Interviews are a great way of gaining information from a celebrity or a senior person. In this dialogue interview, a nurse leader (Jane) was interviewed. Jane (pseudonym) has a Bachelor of Science Degree in Nursing, and over the last ten years, she has been leading nurses in this noble course. Getting time to interview Jane was challenging because of her tight work schedules. Firstly, written communication was used to send an e-mail to Jane requesting to interview her. In this e-mail, I attached the Interview Information Sheet. After a couple of days without her response, I decided to call her, and when she picked, she argued that she missed the e-mail. She went ahead to say that she prefers calls to e-mails.
From this experience, it is evident that calls would be better in communicating urgent matters. Calling also becomes easier in sharing complex ideas and, at the same time, establishing two-way communication. As Drabble et al. (118) note in their work, phone calls makes it easier for the interviewer to learn about the interviewee’s personality and voice. After calling her, we scheduled an in-person interview on a Wednesday evening after work. From this experience, it was evident that even though e-mails are majorly used in official communication, they have a couple of limitations. Estevez-Mujica and Quintane (e0193966) note that emails are easier to ignore than a phone call, voice tone can also be lost, among other disadvantages.
The interview started by, first of all, signing the Interview Information Sheet. To ensure the interviewee’s confidentiality, I used a pseudonym. Later, I tried to establish a rapport with the interview. Such was done through introductions, asking open-ended questions, and using humour. It was a great experience where the nurse leader shared her breakthroughs and challenges over the years. The meeting was held one on one. Some of the benefits of this in-person interview include getting vital non-verbal cues, in-depth data collection, and clarification of answers since the interviewer probes the interviewee for among others.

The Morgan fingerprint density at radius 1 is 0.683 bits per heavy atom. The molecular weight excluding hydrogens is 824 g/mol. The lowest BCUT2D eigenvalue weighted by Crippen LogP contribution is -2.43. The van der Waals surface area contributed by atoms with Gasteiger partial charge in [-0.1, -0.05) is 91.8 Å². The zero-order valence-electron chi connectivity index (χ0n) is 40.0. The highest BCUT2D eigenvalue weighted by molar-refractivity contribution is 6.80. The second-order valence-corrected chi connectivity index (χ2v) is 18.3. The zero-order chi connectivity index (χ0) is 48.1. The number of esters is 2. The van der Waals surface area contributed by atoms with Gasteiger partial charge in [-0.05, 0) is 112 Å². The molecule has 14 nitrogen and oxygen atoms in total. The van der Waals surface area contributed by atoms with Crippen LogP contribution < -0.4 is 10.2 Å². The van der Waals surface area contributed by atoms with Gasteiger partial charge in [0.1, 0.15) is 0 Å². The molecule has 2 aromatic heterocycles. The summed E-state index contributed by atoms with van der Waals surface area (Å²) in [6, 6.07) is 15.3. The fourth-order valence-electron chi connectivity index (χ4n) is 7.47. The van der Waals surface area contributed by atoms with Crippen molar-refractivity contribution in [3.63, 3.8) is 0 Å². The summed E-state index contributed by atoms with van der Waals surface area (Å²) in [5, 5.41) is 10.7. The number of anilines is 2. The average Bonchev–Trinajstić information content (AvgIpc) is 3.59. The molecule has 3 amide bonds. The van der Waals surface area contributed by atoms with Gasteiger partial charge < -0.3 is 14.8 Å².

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In this in-person interview with Jane, various skills were used that includes probing skills, conversational skills, ability to control emotions, and active listening skills. According to the study that Mccrory and Mason (85) conducted, communication skills, including probing and questioning skills, straight-talking, and showing empathy are crucial in conducting an effective interview. Various techniques were used during the actual interview, including open-ended questions, self-disclosure, probing, and rephrasing. With these techniques, I was able to collect in-depth information on the nurse leader’s responsibilities, challenges, and their day to day activities. Through in-person interviews, it became easy for me to capture some of the critical nonverbal skills. For instance, when I asked Jane about the challenges she faces as a nurse leader, she took a deep breath. In this case, I interpreted that the work can be overwhelming, and especially when a nurse leader has uncooperative juniors.
From the analysis of the interview, it is evident that it was a success. Various interview communication skills were effectively used. However, there are a couple of drawbacks that were noted. Firstly, knowing the position that Jane holds, I was anxious. Such anxiety largely affected the rapport-building process. Lack of establishing rapport with an interviewee leads to inadequate data collection (Leavy 429). At some point, the interview was off, with Jane getting bored because of my repetition. I realized that I didn’t have enough questions to ask the interviewee. With such a few questions, I found myself repeating some questions that created much monotony that, at some point, bored my interviewee.